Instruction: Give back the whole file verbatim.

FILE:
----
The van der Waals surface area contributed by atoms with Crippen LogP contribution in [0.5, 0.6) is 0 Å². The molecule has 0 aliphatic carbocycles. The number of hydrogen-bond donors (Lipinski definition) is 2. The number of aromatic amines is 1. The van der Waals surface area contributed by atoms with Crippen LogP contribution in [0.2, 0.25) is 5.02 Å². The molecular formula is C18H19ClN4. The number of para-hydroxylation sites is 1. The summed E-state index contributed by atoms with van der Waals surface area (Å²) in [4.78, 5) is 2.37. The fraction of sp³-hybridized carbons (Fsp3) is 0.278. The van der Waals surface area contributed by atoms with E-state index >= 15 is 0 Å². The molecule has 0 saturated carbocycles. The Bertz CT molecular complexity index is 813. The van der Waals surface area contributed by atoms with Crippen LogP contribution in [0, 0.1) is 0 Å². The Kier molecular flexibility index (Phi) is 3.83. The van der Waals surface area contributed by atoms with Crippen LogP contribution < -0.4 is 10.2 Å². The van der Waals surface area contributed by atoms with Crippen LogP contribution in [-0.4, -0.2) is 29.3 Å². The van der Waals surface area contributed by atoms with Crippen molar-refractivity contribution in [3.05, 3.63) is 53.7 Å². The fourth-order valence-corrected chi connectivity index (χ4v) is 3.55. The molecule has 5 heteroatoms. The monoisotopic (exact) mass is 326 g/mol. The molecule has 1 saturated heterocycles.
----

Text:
The van der Waals surface area contributed by atoms with Crippen LogP contribution in [0.5, 0.6) is 0 Å². The molecule has 0 aliphatic carbocycles. The number of hydrogen-bond donors (Lipinski definition) is 2. The number of aromatic amines is 1. The van der Waals surface area contributed by atoms with Crippen LogP contribution in [0.2, 0.25) is 5.02 Å². The molecular formula is C18H19ClN4. The number of para-hydroxylation sites is 1. The summed E-state index contributed by atoms with van der Waals surface area (Å²) in [4.78, 5) is 2.37. The fraction of sp³-hybridized carbons (Fsp3) is 0.278. The van der Waals surface area contributed by atoms with E-state index >= 15 is 0 Å². The molecule has 0 saturated carbocycles. The Bertz CT molecular complexity index is 813. The van der Waals surface area contributed by atoms with Crippen LogP contribution in [0, 0.1) is 0 Å². The Kier molecular flexibility index (Phi) is 3.83. The van der Waals surface area contributed by atoms with Crippen LogP contribution < -0.4 is 10.2 Å². The van der Waals surface area contributed by atoms with Crippen LogP contribution in [-0.4, -0.2) is 29.3 Å². The van der Waals surface area contributed by atoms with Crippen molar-refractivity contribution in [3.05, 3.63) is 53.7 Å². The fourth-order valence-corrected chi connectivity index (χ4v) is 3.55. The molecule has 5 heteroatoms. The monoisotopic (exact) mass is 326 g/mol. The molecule has 1 saturated heterocycles.